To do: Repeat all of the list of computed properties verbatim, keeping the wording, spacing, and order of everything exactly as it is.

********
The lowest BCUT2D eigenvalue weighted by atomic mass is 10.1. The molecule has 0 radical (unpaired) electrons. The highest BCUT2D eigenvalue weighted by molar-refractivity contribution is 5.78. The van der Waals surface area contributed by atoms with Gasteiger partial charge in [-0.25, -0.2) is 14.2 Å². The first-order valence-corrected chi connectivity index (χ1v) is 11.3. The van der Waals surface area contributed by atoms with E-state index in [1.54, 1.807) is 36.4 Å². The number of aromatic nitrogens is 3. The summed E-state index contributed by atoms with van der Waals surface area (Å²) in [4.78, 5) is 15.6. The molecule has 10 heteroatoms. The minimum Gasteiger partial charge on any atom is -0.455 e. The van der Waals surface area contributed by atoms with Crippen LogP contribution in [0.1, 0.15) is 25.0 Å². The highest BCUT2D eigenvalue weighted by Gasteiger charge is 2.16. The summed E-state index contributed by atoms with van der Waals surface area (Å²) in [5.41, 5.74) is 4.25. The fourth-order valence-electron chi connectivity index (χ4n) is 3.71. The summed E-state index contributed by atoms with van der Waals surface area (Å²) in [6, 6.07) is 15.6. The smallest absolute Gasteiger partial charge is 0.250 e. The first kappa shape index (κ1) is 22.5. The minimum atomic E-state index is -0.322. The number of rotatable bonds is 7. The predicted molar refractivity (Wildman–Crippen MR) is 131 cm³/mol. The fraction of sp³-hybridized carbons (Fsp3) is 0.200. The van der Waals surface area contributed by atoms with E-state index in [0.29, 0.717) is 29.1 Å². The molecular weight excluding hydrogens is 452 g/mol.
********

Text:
The lowest BCUT2D eigenvalue weighted by atomic mass is 10.1. The molecule has 0 radical (unpaired) electrons. The highest BCUT2D eigenvalue weighted by molar-refractivity contribution is 5.78. The van der Waals surface area contributed by atoms with Gasteiger partial charge in [-0.25, -0.2) is 14.2 Å². The first-order valence-corrected chi connectivity index (χ1v) is 11.3. The van der Waals surface area contributed by atoms with E-state index in [1.54, 1.807) is 36.4 Å². The number of aromatic nitrogens is 3. The summed E-state index contributed by atoms with van der Waals surface area (Å²) in [4.78, 5) is 15.6. The molecule has 10 heteroatoms. The minimum Gasteiger partial charge on any atom is -0.455 e. The van der Waals surface area contributed by atoms with Crippen LogP contribution in [0.1, 0.15) is 25.0 Å². The highest BCUT2D eigenvalue weighted by Gasteiger charge is 2.16. The summed E-state index contributed by atoms with van der Waals surface area (Å²) in [5.41, 5.74) is 4.25. The fourth-order valence-electron chi connectivity index (χ4n) is 3.71. The summed E-state index contributed by atoms with van der Waals surface area (Å²) in [6, 6.07) is 15.6. The smallest absolute Gasteiger partial charge is 0.250 e. The first kappa shape index (κ1) is 22.5. The minimum atomic E-state index is -0.322. The number of rotatable bonds is 7. The predicted molar refractivity (Wildman–Crippen MR) is 131 cm³/mol. The fraction of sp³-hybridized carbons (Fsp3) is 0.200. The van der Waals surface area contributed by atoms with E-state index in [0.29, 0.717) is 29.1 Å². The molecular weight excluding hydrogens is 452 g/mol.